Beautifully situated on the site of the old Byzantine acropolis, Topkapı Sarayı (literally “Palace of the Canon-Gate”)—the largest Ottoman building complex—served as home to the Ottoman emperors for more than five hundred years. Built by Mehmet the Conqueror beginning in 1453, the palace is divided into five distinct courts: royal bakeries, a hospital, the imperial mint, and servants’ quarters in the first court; the seat of the Imperial Council, a mosque, the records office, stables, and the entrances to the harem in the second; the Audience Chamber, library, safe-keeping rooms, and royal treasury in the third court; and residential quarters for the Sultan and his princes, as well as the royal harem, in the fourth. The remnants of Ottoman imperial glory are everywhere fully on display: elaborate thrones; diamonds, emeralds, and other wondrous gems; elegant royal clothing; golden cradles; portraits and miniatures of the Sultans; fine porcelain; daggers and other weaponry; and the material of everyday life.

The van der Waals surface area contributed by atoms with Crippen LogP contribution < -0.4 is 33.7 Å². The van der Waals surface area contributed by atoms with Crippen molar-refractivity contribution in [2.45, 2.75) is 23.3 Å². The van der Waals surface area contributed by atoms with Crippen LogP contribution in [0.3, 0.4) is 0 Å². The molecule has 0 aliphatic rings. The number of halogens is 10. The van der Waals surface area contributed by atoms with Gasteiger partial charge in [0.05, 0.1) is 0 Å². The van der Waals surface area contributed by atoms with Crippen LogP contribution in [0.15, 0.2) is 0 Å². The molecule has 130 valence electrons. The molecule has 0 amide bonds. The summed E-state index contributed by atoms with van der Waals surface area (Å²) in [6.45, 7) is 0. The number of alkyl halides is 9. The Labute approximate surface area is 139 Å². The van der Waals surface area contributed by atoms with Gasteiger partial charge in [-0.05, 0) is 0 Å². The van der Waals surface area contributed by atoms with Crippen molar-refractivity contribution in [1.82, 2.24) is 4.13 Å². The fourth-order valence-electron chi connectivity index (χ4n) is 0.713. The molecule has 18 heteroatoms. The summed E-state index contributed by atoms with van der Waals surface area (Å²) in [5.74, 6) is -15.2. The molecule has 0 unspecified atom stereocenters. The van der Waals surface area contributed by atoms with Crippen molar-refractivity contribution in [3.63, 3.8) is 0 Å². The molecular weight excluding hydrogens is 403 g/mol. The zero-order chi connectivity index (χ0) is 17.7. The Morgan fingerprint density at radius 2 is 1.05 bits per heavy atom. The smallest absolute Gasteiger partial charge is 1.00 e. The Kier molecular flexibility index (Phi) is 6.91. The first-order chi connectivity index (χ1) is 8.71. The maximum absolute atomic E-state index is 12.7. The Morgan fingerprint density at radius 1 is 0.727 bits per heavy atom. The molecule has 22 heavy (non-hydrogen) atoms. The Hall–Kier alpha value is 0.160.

The harem—literally meaning “forbidden” or “private”—housed as many as three hundred concubines under the Ottoman Sultans. Upon entering the harem, girls would be schooled in Islam and Turkish culture and language, as well as in the arts of cosmetics, dress, comportment, music, reading, writing, embroidery, and dancing. They then served first as ladies-in-waiting to the Sultan's concubines and children, then to the valide sultan (the head of the harem, who herself owned large estates and wielded profound influence over the Sultan) and finally—if they were particularly attractive and talented—to the Sultan himself.
Stroll through the grounds at a leisurely pace, imagining the opulence of Topkapı Sarayı at the height of Ottoman power, its grounds filled with strong rulers, ministers, and awe-struck visitors.